As a loosely-related followup to the previous question, which Star Wars character(s) do you think would be most likely to get their own reality TV show? (the classic Han/Leia/Luke lineup excluded, because that whole mess was basically a sloppy soap opera to begin with.)
Bossk. Without a doubt.
Allow me to put on my producing hat for a sec. You see, the big players (Vader, C-3PO, etc.) would cost too much. But, a tertiary character like Bossk with an exciting job? You get the name recognition of the Star Wars franchise with very little financial risk.
You could call the show The Real Bounty Hunters of the Kashyyyk System.
Why aren’t I getting paid for this? My ideas are golden.
Have you dealt with sleep issues with the boys before? My 2 1/2 yr old has never been a good sleeper, and now I'm in this pattern where I stay in his room until he falls asleep, and then go in 2x more in the night to settle him back down when he wakes up, and he wants me to continue to sit until he's sleeping. I'm exhausted and at my wit send. I tried CIO at 1:30am, but only lasted 22 mins. I'm currently sitting on his floor waiting for him to fall asleep so I can sneak out. Any advice?
As always, my first piece of advice is: Don’t take my advice.
That said, whatever method you choose, be consistent. The CIO method won’t work after one night. It takes a while, so do other methods. (Although, I think 2 1/2 is a bit old to use CIO. You might want a different technique, such as getting drunk and passing out so you don’t hear him crying.)
We did a version of CIO where we still went into the room after a period of crying, but didn’t pick the baby up. We would just put a hand on whichever baby’s chest and let them know we were there.
And for the record, one time Boone was crying so much that our neighbor called the cops on us because they thought we were torturing him or something. That was a fun day.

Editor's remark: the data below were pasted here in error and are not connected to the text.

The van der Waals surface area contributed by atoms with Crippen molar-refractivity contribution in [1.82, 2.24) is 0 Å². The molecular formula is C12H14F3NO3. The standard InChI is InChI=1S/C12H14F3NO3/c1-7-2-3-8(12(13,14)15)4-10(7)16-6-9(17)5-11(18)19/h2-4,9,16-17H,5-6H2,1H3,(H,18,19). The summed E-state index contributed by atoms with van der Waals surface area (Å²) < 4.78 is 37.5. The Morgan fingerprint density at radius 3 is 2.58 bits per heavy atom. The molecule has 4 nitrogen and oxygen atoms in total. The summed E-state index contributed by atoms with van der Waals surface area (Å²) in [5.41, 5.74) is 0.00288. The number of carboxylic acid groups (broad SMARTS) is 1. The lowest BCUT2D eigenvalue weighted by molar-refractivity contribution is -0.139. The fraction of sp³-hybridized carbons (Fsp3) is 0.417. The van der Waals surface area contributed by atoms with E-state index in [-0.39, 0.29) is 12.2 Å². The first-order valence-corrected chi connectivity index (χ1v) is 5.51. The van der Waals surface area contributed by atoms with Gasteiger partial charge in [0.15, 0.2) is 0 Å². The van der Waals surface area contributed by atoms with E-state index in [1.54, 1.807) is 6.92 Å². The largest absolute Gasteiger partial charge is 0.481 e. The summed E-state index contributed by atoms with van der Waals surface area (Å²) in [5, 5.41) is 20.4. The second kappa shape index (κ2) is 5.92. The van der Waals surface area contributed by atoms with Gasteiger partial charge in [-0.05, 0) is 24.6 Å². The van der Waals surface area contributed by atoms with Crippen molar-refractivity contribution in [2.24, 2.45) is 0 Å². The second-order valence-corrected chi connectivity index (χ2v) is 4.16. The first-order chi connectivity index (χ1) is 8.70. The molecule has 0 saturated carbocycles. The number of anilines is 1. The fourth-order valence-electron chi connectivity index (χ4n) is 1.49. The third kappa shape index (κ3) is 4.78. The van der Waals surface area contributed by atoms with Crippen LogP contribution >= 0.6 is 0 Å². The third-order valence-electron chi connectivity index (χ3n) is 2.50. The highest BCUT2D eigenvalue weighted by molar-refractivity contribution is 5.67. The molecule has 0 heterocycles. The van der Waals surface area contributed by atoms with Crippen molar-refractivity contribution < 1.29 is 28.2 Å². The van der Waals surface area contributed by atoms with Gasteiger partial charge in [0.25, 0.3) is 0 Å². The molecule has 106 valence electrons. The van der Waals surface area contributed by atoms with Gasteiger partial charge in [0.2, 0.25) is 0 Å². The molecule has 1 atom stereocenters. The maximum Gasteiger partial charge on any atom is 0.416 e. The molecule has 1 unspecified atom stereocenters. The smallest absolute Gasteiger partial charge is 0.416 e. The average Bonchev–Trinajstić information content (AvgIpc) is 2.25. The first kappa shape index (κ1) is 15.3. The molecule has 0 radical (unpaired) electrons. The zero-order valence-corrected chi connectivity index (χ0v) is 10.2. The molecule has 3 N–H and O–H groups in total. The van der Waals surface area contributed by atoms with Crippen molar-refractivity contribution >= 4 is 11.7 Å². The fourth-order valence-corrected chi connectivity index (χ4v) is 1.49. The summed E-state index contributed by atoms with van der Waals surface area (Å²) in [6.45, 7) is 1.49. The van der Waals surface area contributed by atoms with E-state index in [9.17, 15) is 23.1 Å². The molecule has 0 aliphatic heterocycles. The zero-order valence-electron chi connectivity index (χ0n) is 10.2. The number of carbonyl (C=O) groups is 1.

Great job last night on the hangout! I loved the drinking game you played every time someone said inflatable. That was a game, right? Haha! I've been waiting for someone to say inflatable all day.
Thanks! It was an… unusual experience.
And if you really dug it (or for those who are not havekidslaughmore), I’m reblogging it at 10 a.m., AND THEN at 11:30 a.m., I’m reblogging the “Week in Dads” thing that me, Charlie, Andy, Whit and Jessi did right after. Yes, I know Jessi’s not a dad. We addressed that.
After this year’s World Science Fiction Convention, I was sitting around the bar with some writers and editors and we got to talking about subversive kids’ literature. Everyone had their favorites, but then George RR Martin proceeded to describe a book so incredibly twisted, funny and wonderfully wicked that I could scarce believe he wasn’t putting me on. But George is the man who introduced me to Froggy the Gremlin from Andy’s Gang (immortalized in his classic, page-turning rock-and-roll horror novel The Armageddon Rag) and so I figured he probably knew what he was about.
The book was the 1961 Uncle Shelby’s ABZ Book by Shel Silverstein. Yes, that Shel Silverstein, author of many books of justly beloved poetry for children. But Uncle Shelby isn’t quite for kids (indeed, recent editions bear the subtitle “A Primer for Adults Only”). No, not really for kids at all.
Because Uncle Shelby is here to teach the kids the alphabet (mostly — his alphabet goes abzdefghijklmnopqrstuvwxyc) with a series of nasty, laugh-out-loud funny exercises and misinformative advice that nearly cost me a keyboard, as I happened to be drinking water while reading it. Some examples:
R is for Red: The fire is red, the fire engine is red, the fireman’s hat is red… Too bad the fireman only goes to places WHERE THERE IS A FIRE.
T is for TV: See the nice TV. The TV is warm… The TV loves you. Do you know that there are little elves who live inside the TV? …If you take Daddy’s hammer and break open the TV you will see the funny little elves. What will you name them?
And then there’s the penultimate page: WARNING! It is not nice to burn books. It is against the law. If your Mommy or Daddy tries to burn this book, call the POLICE on them.
The study showed that those college students with “helicopter parents” had a hard time believing in their own ability to accomplish goals. They were more dependent on others, had poor coping strategies and didn’t have soft skills, like responsibility and conscientiousness throughout college, the authors found.
My wife and I could be considered helicopter parents, I guess, but only if that helicopter takes us to the nearest wine bar.